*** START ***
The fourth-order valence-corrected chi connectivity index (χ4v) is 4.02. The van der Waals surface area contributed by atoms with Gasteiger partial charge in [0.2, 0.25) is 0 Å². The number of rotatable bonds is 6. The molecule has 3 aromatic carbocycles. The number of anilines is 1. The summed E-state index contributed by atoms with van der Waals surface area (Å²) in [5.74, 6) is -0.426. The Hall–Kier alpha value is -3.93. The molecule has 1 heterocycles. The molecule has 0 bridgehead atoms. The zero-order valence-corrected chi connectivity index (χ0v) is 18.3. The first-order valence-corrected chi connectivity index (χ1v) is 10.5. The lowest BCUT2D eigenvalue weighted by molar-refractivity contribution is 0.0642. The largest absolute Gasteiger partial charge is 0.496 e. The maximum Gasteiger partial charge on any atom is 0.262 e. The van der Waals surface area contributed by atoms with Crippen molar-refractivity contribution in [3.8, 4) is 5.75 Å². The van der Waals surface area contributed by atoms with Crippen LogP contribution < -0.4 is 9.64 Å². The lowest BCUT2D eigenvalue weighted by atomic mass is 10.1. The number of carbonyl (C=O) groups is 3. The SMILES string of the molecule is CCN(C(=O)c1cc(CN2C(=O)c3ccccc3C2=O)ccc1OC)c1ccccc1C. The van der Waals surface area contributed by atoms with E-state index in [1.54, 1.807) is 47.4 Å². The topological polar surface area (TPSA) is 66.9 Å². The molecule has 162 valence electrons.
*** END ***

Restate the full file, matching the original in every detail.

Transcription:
The fourth-order valence-corrected chi connectivity index (χ4v) is 4.02. The van der Waals surface area contributed by atoms with Gasteiger partial charge in [0.2, 0.25) is 0 Å². The number of rotatable bonds is 6. The molecule has 3 aromatic carbocycles. The number of anilines is 1. The summed E-state index contributed by atoms with van der Waals surface area (Å²) in [5.74, 6) is -0.426. The Hall–Kier alpha value is -3.93. The molecule has 1 heterocycles. The molecule has 0 bridgehead atoms. The zero-order valence-corrected chi connectivity index (χ0v) is 18.3. The first-order valence-corrected chi connectivity index (χ1v) is 10.5. The lowest BCUT2D eigenvalue weighted by molar-refractivity contribution is 0.0642. The largest absolute Gasteiger partial charge is 0.496 e. The maximum Gasteiger partial charge on any atom is 0.262 e. The van der Waals surface area contributed by atoms with Crippen molar-refractivity contribution in [3.8, 4) is 5.75 Å². The van der Waals surface area contributed by atoms with Crippen LogP contribution < -0.4 is 9.64 Å². The lowest BCUT2D eigenvalue weighted by atomic mass is 10.1. The number of carbonyl (C=O) groups is 3. The SMILES string of the molecule is CCN(C(=O)c1cc(CN2C(=O)c3ccccc3C2=O)ccc1OC)c1ccccc1C. The van der Waals surface area contributed by atoms with E-state index in [1.54, 1.807) is 47.4 Å². The topological polar surface area (TPSA) is 66.9 Å². The molecule has 162 valence electrons.